Only 10% of our rain and snow makes its way down through the soil to replenish our underground water sources (aquifers). In the Mississippi and Rideau watersheds, groundwater is critical to the nearly 140,000 people who rely entirely on wells for their daily potable water. Fortunately, scientists tell us that there is much more water underground than we see on the surface. While there seems to be plenty of local groundwater, we can experience periodic shortages due to seasonal or man-made fluctuations.
  Drinking water:
Drinking water use (both from municipal systems and private wells) accounts for less than 1% of the total amount of water available in our area. Agriculture and industry use even less than that.
In the end, our demand is fairly low in relation to the amount of water available in Eastern Ontario. Supply however can vary from day to day, month to month and year to year depending on weather, climate, land cover and human uses or abuses. Canadians are among the heaviest water users in the world with each of us using 300+ litres of water each day! Even in our region it is good practice to use water wisely so we can keep our supply and demand balanced for years to come. This balance is critical for the health and well-being of our watershed residents.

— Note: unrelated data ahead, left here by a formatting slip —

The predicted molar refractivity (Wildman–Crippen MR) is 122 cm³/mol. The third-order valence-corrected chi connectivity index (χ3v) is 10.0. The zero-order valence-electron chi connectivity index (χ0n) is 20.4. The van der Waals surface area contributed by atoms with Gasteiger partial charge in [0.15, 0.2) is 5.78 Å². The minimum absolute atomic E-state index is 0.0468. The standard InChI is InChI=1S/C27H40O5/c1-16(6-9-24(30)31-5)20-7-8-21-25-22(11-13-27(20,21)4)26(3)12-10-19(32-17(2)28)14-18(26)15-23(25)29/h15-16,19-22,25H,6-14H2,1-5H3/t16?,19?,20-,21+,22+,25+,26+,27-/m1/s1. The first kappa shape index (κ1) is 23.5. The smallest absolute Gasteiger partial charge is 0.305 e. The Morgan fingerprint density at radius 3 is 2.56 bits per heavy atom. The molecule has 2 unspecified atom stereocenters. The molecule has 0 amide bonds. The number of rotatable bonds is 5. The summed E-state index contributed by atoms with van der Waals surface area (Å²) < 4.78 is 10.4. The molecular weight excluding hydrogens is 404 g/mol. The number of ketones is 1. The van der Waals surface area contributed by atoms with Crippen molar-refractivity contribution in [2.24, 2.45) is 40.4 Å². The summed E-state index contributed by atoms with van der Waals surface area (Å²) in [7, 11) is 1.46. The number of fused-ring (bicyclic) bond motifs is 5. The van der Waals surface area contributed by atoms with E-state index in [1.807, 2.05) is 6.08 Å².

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Who Protects Our Water ? — March 30, 2011    

We all know humans depend on clean water to survive.  We need it for cooking, cleaning and most importantly drinking!  Water is also critical to plants and animals, especially fish; it is essential for agriculture and industry; it adds value to properties; and it provides many recreational opportunities.  So who ensures that water in Eastern Ontario stays clean and is used wisely? Read on to discover the many people involved. .

You find wetlands (marshes, swamps, bogs and fens) along the edges of lakes, rivers and streams and in low lying areas where water pools either some or all of the year.  In Ontario, it is the Ministry of Natural Resources (www.mnr.gov.on.ca) and some municipalities, who identify and map wetlands that need to be protected. Conservation Authorities (www.conservationontario.ca) then protect these wetlands by limiting what development can take place in, or within 120 metres, of these wetlands.  Why protect wetlands?  Because they provide many benefits like reducing erosion and flooding, improving water quality, providing wildlife habitat and promoting groundwater recharge.